Juvenile Division 2020

The year 2020 has been marked by the unprecedented advent of the worldwide COVID-19 pandemic. Due to the shelter-in-place orders issued by Governor Gavin Newsom in March, each courthouse shut down countywide for over two months. Initially, there was a sole courtroom located in Martinez designated to handle very limited emergency matters. Effective March 30th, the Walnut Creek Courthouse opened a sole “emergency” courtroom to handle primarily juvenile dependency and juvenile justice detention hearings. Each juvenile judge rotated through the “emergency” courtroom to preside over time-sensitive urgent matters. During the court closure the clerk’s office remained closed to the public, and a drop box was utilized for emergency filings.

The shelter-in-place com-pelled courtwide shutdown and concomitant drastic reduction of the in-person operations of Children and Family Services and the Probation Department posed many challenges regarding maintaining and continuing essential court operations in juvenile matters. Many attorneys, social workers and probation officers were working remotely away from their respective offices.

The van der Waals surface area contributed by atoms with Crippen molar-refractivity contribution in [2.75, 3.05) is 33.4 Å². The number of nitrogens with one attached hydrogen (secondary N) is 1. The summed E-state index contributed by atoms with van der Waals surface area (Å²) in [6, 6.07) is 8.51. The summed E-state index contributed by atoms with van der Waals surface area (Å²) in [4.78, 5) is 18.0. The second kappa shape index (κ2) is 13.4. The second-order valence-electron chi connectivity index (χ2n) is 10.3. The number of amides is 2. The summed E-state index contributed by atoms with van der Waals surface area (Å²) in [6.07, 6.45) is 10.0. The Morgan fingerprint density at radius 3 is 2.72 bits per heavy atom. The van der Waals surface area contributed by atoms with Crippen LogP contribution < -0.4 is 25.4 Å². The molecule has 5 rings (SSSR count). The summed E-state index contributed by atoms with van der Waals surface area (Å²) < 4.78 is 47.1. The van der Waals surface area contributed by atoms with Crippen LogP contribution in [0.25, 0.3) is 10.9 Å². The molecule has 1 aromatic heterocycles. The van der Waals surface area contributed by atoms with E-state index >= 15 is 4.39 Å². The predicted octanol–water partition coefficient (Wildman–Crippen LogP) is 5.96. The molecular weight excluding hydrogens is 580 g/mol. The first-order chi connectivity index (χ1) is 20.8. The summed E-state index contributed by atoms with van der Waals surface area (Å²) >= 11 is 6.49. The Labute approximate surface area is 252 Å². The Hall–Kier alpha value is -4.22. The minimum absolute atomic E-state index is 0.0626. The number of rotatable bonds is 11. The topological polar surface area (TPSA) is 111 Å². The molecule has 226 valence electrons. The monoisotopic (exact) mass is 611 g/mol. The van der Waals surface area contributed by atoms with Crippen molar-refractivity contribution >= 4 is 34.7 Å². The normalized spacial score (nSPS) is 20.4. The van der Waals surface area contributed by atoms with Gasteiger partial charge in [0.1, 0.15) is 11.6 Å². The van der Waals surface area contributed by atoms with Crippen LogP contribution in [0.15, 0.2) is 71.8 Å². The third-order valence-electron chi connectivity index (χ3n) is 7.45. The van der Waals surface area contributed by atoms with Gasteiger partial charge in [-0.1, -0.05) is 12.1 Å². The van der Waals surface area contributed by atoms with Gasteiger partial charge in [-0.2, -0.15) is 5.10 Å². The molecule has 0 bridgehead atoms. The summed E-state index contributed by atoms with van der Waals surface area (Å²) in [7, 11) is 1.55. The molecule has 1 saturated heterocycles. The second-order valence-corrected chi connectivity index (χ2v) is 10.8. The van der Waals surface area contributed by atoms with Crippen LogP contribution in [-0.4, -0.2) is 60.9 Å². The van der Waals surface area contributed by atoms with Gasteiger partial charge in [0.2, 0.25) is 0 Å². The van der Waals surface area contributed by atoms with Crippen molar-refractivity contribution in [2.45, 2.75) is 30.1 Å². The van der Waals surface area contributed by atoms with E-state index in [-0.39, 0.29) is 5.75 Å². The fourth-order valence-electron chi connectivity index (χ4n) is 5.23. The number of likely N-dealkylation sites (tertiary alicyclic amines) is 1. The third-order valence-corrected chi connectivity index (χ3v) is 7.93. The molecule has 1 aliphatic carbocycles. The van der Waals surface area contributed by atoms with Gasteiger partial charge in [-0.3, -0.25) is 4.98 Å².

Throughout mid-March to early May, all juvenile calendars came to a grinding halt, and a rising backlog of cases ensued. In the face of such uncertainty, logistical obstacles, and limited access to the courts, a great number of juvenile dependency and juvenile justice partners and stakeholders rose to the occasion and worked collaboratively with the juvenile judges to ensure the continuity of access to the court, and to improvise and adapt to the pandemic-related rapidly evolving challenges of comprehensive judicial oversight of cases involving youth and families. The court maintained an open line of communication between the justice partners and stakeholders via multiple conference calls, emails and ultimately via Zoom.